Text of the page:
While the tweet-to-pay business model isn't entirely new — it's been around for a few years — the concept received a shot in the arm earlier this year when credit card giant American Express announced a new Twitter e-commerce program for cardholders.
"We loved that they did it," said Chris Teso, founder and chief executive of Chirpify — which launched in 2012 and allows consumers to purchase certain brands via Twitter using PayPal or their credit card. "It's a big player. It validates what we're doing and raises awareness."
Teso and others see social media as the logical next step for e-commerce — allowing users to complete transactions by simply sending out a tweet, typically with a command like "buy" and the payee's handle name.
"This is a frictionless transaction that just needs a simple tweet," said Brad Lindenberg, co-founder of Australia-based BuyReply. "Obviously we see a lot of potential in it."
BuyReply allows users to tweet — or text — products seen in ads on television and in magazines along with that company's handle in order to make direct purchases. Lindenberg said the service also allows retweets of purchases — in essence allowing the purchasing of a product to go viral.
While similar, Teso said he sees his company as more of a "seamless" transaction agent, where Twitter users can buy products as they tweet with friends. Users also can use Chirpify on Facebook and Instagram.
As with buying on websites a decade ago, both companies said they understand such a process will bring security concerns, and stress transactions are completely secure — as users' credit card and address information are kept with the company, not with social media networks.
"We're only using social media as the trigger," Teso said. "So this is as secure as any other form of payment."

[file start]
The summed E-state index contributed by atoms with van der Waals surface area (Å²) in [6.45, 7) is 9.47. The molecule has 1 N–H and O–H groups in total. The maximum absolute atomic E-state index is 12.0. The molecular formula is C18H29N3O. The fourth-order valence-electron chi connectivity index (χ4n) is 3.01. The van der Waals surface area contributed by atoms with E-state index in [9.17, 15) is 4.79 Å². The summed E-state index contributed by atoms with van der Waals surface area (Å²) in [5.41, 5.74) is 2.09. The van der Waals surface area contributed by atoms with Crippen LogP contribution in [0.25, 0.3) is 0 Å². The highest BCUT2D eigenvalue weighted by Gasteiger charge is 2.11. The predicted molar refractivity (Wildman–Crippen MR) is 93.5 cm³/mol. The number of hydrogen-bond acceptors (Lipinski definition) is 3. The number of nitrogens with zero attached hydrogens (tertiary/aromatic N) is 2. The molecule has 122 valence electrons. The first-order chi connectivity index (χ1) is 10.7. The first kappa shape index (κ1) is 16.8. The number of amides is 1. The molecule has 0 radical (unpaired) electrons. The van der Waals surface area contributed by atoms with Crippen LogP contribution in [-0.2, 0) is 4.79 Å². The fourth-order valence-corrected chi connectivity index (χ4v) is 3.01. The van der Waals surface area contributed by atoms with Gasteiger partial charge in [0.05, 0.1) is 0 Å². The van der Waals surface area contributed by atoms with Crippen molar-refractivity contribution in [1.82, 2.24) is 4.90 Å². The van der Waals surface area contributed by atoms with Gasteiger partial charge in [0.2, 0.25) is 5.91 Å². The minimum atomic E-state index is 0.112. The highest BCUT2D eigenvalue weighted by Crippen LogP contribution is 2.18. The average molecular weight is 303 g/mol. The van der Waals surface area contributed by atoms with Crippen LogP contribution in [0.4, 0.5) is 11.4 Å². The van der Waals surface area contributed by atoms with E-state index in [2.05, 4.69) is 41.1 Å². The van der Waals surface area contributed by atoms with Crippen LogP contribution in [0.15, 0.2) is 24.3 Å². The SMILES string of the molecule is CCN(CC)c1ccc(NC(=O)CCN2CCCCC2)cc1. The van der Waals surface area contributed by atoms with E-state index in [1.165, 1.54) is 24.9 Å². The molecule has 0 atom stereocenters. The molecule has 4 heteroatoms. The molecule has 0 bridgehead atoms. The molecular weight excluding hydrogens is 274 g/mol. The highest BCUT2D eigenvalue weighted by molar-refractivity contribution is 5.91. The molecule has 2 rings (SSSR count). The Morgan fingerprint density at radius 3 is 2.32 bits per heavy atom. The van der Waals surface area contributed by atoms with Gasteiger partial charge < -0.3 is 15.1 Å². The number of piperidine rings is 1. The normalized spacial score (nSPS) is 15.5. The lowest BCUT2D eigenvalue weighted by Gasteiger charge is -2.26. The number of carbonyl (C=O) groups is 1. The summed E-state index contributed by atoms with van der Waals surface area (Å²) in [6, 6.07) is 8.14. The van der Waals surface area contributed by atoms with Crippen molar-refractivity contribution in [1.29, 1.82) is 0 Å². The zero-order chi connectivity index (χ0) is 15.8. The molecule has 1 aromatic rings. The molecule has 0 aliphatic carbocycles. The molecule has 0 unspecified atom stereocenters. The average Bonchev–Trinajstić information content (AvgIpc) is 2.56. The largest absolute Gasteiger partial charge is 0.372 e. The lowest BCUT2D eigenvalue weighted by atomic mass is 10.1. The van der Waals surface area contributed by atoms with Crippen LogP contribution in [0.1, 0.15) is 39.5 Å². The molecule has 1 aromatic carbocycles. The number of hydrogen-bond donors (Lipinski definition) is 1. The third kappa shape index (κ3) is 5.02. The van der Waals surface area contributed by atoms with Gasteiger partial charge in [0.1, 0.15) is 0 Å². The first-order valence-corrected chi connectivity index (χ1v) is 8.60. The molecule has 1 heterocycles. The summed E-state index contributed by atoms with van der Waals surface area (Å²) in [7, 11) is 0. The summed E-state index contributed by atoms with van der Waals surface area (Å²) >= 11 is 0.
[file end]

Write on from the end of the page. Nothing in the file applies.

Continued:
Despite some business model differences, both Chirpify and BuyReply represent major players in the new social media e-commerce world, and both unsurprisingly see big opportunities for the fledgling industry.
"There are more and more people moving to social media, and that's where everyone is spending more and more time, so we think it has great potential," said Teso, whose clients include Keen, Sorel and Puma and recently secured $2 million from Voyager Capital in funding.
Lindenberg, like Teso, said he was happy to see a company like Amex venture into the Twitter-commerce universe — although Amex's program was different in that it limited what one could buy from retailers and required that an Amex card be used — and said one could see more traditional credit card companies try to get a slice of the social media buyers' market.
Lindenberg, however, said he does not see credit card companies likely entering the sector without first teaming up with an already established provider of social media transactions.
"I do believe this is a specialized product and I think partnerships are likely more of a way to go," said Lindenberg, whose company recently closed a $1 million round of funding from Silicon Valley and Australian technology investors.
Teso said his company already was approached by Amex for such a partnership but the deal fell through. He said he agreed traditional plastic card companies would likely seek help before venturing into social media e-commerce.
"This is pretty far outside of their core business," Teso said. "You need the infrastructure, the software, all of that. I don't think they would undertake that on their own, so partnerships seem like the way to go."
Teso, however, added he only sees this market growing, especially as it has shown itself extremely capable of selling certain kinds of products.
"The things that work best over social media, we found, are unique offerings or the newest stuff," Teso said. "It makes sense when you think about it. People using Twitter are likely looking for deals and the latest stuff."
--Written by Chris Metinko for MainStreet
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